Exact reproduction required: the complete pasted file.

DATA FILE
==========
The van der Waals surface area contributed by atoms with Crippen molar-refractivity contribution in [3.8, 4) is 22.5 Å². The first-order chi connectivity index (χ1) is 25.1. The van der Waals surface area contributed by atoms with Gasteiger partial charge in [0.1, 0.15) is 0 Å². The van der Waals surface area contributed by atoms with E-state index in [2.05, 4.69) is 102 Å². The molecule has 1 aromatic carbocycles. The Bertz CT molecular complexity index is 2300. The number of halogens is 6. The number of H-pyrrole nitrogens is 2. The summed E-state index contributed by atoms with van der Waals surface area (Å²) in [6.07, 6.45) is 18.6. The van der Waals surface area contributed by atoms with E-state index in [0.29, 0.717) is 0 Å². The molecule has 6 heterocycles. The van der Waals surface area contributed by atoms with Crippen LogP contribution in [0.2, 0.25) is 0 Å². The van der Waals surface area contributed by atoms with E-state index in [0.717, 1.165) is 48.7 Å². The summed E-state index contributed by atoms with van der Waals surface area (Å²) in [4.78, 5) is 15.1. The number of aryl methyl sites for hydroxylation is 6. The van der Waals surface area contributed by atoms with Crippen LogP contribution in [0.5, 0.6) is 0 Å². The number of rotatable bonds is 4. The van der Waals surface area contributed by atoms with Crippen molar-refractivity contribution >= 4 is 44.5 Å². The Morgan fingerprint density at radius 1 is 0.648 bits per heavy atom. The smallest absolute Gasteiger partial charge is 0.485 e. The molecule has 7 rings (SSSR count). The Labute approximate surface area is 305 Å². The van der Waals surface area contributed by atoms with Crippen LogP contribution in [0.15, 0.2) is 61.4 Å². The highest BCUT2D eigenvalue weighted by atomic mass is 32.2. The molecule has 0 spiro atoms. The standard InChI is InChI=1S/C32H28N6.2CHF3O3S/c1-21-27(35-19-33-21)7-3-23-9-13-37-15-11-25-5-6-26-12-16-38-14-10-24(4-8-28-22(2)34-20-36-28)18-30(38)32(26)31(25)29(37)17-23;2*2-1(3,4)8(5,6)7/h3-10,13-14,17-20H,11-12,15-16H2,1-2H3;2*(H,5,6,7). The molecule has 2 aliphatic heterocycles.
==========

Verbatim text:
The van der Waals surface area contributed by atoms with Crippen molar-refractivity contribution in [3.8, 4) is 22.5 Å². The first-order chi connectivity index (χ1) is 25.1. The van der Waals surface area contributed by atoms with Gasteiger partial charge in [0.1, 0.15) is 0 Å². The van der Waals surface area contributed by atoms with E-state index in [2.05, 4.69) is 102 Å². The molecule has 1 aromatic carbocycles. The Bertz CT molecular complexity index is 2300. The number of halogens is 6. The number of H-pyrrole nitrogens is 2. The summed E-state index contributed by atoms with van der Waals surface area (Å²) in [6.07, 6.45) is 18.6. The van der Waals surface area contributed by atoms with E-state index in [0.29, 0.717) is 0 Å². The molecule has 6 heterocycles. The van der Waals surface area contributed by atoms with Crippen LogP contribution in [0.2, 0.25) is 0 Å². The van der Waals surface area contributed by atoms with E-state index in [0.717, 1.165) is 48.7 Å². The summed E-state index contributed by atoms with van der Waals surface area (Å²) in [4.78, 5) is 15.1. The number of aryl methyl sites for hydroxylation is 6. The van der Waals surface area contributed by atoms with Crippen LogP contribution in [0.5, 0.6) is 0 Å². The number of rotatable bonds is 4. The van der Waals surface area contributed by atoms with Crippen molar-refractivity contribution >= 4 is 44.5 Å². The Morgan fingerprint density at radius 1 is 0.648 bits per heavy atom. The smallest absolute Gasteiger partial charge is 0.485 e. The molecule has 7 rings (SSSR count). The Labute approximate surface area is 305 Å². The van der Waals surface area contributed by atoms with Crippen LogP contribution in [0.15, 0.2) is 61.4 Å². The highest BCUT2D eigenvalue weighted by atomic mass is 32.2. The molecule has 0 spiro atoms. The standard InChI is InChI=1S/C32H28N6.2CHF3O3S/c1-21-27(35-19-33-21)7-3-23-9-13-37-15-11-25-5-6-26-12-16-38-14-10-24(4-8-28-22(2)34-20-36-28)18-30(38)32(26)31(25)29(37)17-23;2*2-1(3,4)8(5,6)7/h3-10,13-14,17-20H,11-12,15-16H2,1-2H3;2*(H,5,6,7). The molecule has 2 aliphatic heterocycles.